As a consumer, I do not like tapes much and certainly would never choose them over vinyl. I hardly ever listen to the tapes I have. I guess portability is a plus, but not so much I’ve bothered to buy a walkman. And yet, this part is super important to independent musicians…
As tempting as it may be to dismiss cassettes as another display of analog hipsterism, the mini-trend has very real, practical benefits for budding artists like Molholt, who releases music on a tape-only label called Endless Daze. For one thing, they scratch a simple economic itch. For about $2 apiece, tapes can be produced in small quantities much more quickly than vinyl records, whose own resurgence has slammed pressing plants with so much demand that a new record can take up to six months to turn around. And unlike with vinyl, musicians can produce new copies of cassettes in their apartment in a pinch.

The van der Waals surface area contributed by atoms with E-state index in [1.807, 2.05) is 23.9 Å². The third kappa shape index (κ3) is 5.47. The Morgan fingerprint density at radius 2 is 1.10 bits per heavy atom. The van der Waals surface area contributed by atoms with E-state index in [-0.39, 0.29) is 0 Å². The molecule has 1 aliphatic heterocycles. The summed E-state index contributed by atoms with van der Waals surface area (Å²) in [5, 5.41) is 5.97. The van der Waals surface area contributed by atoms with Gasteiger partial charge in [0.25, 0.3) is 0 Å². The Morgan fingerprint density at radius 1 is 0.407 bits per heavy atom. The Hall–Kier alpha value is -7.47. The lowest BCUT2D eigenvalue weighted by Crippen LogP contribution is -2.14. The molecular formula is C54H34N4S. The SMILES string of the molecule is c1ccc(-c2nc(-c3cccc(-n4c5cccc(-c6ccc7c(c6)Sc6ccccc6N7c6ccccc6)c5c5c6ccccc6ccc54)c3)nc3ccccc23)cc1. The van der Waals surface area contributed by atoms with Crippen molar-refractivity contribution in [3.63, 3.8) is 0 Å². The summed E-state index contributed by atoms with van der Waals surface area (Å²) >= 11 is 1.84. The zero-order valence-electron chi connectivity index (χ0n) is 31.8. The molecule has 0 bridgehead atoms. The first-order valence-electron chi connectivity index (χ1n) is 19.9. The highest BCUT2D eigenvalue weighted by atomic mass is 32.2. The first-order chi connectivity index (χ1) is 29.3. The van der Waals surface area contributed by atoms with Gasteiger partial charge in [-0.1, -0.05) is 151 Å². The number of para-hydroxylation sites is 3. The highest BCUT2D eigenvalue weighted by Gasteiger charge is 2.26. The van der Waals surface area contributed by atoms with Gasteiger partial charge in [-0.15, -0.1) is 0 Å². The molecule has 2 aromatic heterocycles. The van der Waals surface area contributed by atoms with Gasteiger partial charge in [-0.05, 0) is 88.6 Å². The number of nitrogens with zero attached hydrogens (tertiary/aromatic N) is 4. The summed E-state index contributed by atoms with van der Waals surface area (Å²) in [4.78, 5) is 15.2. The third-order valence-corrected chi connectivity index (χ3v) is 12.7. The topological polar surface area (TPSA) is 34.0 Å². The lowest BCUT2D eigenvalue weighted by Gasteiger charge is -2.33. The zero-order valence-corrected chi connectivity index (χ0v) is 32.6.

Read the full Fast Company article here: Music’s Weird Cassette-Tape Revival Is Paying Off
Honestly, when deciding what kind of merch to produce to sell at shows, cds are pointless, and vinyl is often too expensive to take a risk on. Even if the cassettes we sell end up just a carrying case for an mp3 download code, the price point, easy transport and markup, and the allure of buying a physical item (even if you don’t use it) all make those ridiculous, chintzy-feeling, rumbly jerks a feasible thing for a band to sell on the road.